Say what you will about Sorkin, but he knows how to manipulate people’s feelings. Wait, that’s probably one of the things you’ll say about him, isn’t it?
No matter. Despite a slow start and cop-out ending, The Newsroom did exactly what a Sorkin show always does to me: makes my heart long for the type of relationships his characters have. You know, the unconditional love (even after years, even after doing horrible things to each other, even after not being compatible in any way, really, except for that it’s written into the script that you’re supposed to be together) type.
But as I was contemplating these relationships after watching the last episode yesterday, I realized I already do have that type of relationship.
I don’t have a ton of friends; I never have and I’m willing to bet I never will. But the ones I do have are the ones I know I can count on, forever, in the true sense of the word–way past the series finale. And that’s in addition to my family, which, though I definitely take them for granted often (possibly always), is something I understand I’m pretty lucky to have. Not everyone gets biologically connected to people who will never abandon them.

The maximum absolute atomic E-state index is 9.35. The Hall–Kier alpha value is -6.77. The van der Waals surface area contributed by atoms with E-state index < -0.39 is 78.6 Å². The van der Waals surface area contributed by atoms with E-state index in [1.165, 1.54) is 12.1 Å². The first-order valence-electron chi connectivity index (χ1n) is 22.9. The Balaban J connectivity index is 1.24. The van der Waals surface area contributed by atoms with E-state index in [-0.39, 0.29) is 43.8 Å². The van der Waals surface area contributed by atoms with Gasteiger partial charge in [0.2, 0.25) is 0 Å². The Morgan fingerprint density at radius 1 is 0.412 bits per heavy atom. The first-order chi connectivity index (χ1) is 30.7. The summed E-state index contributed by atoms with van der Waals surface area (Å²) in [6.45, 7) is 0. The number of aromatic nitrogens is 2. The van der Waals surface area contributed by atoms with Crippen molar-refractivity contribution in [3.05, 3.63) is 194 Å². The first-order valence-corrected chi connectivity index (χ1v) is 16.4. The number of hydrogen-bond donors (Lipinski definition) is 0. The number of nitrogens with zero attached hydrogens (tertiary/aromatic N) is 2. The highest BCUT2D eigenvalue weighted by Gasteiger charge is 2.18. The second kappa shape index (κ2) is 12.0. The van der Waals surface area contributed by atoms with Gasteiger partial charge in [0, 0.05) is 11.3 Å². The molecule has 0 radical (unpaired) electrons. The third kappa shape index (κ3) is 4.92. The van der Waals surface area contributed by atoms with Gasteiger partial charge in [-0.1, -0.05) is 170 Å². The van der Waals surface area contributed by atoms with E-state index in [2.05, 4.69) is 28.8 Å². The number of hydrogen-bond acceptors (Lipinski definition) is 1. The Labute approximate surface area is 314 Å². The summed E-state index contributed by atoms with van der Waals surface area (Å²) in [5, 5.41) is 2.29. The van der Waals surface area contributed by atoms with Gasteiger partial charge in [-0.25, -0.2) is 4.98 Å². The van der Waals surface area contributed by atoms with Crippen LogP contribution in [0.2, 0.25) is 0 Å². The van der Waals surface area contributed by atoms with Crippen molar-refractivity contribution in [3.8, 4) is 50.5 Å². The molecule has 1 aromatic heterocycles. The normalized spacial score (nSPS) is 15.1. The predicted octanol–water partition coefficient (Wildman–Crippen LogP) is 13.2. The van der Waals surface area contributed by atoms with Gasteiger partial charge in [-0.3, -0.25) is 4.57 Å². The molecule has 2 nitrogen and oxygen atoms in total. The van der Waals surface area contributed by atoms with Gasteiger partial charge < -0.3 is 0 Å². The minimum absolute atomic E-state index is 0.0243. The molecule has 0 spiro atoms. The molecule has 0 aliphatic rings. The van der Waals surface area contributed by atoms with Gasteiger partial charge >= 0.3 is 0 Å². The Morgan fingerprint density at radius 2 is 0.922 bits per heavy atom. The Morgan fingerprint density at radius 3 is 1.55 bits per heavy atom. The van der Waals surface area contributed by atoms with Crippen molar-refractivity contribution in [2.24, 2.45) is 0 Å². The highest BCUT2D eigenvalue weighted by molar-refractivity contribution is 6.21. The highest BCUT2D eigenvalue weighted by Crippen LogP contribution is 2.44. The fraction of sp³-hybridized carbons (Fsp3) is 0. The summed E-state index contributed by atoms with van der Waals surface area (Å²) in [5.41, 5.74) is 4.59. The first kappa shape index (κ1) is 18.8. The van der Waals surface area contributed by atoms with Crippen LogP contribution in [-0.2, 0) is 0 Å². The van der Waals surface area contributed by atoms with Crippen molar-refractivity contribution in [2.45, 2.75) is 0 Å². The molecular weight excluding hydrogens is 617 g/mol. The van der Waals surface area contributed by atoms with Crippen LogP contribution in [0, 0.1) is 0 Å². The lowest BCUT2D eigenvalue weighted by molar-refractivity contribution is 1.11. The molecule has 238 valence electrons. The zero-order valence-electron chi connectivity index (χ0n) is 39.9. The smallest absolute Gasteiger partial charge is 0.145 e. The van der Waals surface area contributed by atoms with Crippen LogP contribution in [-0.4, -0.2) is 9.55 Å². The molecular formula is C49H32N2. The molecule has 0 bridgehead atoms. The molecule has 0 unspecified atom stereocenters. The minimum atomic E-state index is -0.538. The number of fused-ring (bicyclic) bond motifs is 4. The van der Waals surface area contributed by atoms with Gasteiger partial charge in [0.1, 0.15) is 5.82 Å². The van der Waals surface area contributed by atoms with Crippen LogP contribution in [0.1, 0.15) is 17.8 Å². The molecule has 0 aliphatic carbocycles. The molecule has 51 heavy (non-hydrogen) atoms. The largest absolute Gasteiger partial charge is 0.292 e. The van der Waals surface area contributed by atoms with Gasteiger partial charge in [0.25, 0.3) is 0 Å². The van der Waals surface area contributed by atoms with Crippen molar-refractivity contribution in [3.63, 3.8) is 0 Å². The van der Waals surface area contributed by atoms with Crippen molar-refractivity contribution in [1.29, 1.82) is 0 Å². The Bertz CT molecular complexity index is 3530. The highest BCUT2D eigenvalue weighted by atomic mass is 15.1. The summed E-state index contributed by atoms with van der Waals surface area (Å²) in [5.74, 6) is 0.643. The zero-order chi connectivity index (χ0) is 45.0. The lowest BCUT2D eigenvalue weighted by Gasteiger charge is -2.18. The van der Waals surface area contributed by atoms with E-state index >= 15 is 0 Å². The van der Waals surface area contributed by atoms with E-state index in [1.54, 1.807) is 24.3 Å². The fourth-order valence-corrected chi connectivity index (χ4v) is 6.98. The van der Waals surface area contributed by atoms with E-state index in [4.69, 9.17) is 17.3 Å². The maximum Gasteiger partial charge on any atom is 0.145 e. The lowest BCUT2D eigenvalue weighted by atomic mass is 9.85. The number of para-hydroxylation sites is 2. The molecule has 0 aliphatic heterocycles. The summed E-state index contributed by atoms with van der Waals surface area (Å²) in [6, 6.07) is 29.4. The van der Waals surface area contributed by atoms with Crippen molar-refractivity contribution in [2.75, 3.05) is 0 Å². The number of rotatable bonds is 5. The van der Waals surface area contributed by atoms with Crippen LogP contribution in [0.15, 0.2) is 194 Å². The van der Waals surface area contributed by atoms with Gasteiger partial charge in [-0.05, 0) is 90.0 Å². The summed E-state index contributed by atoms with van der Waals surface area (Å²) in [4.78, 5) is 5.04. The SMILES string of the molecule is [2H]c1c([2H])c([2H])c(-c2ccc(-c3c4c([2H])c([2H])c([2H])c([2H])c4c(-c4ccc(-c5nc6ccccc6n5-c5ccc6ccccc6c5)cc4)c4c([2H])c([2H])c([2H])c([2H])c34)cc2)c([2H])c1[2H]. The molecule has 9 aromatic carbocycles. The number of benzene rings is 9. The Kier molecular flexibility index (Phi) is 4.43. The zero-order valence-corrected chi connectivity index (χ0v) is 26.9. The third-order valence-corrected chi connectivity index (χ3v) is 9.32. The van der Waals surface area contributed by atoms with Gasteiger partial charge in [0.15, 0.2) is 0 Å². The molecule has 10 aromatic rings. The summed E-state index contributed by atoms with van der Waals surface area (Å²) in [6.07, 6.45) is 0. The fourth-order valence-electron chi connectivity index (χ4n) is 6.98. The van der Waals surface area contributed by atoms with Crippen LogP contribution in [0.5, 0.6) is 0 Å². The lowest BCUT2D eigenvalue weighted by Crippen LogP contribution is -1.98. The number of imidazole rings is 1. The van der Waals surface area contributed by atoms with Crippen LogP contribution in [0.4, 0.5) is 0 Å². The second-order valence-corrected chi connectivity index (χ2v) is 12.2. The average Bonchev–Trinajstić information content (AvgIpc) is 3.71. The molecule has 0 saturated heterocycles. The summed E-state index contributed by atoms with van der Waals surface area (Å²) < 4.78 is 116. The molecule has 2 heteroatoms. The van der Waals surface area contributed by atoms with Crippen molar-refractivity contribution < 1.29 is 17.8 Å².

So what if I may not have the romantic variety of unconditional love at the moment? I might never have it. If Sorkin’s shows are at all based on reality–an idea that’s questionable at best–I would have already had to have met the guy I’m supposed to be with years ago, and these years right now would be the ones I spend pointlessly with other people when clearly I’m supposed to be with that guy. But even if that’s the case, then I suppose there are worse fates. Being stuck in a script loving a whiny, pompous jerk (in the case of Maggie) or a self-centered, righteous ditz (in the case of Jim) would definitely be worse.
And anyway, the other thing Sorkin has taught me–despite my best effort to not be swayed by his obvious plot devices–is that it’s never too late. Until you die, of course. But by then, according to The Newsroom, you’ve built up enough of a network of people who love you unconditionally that even your funeral isn’t so sad.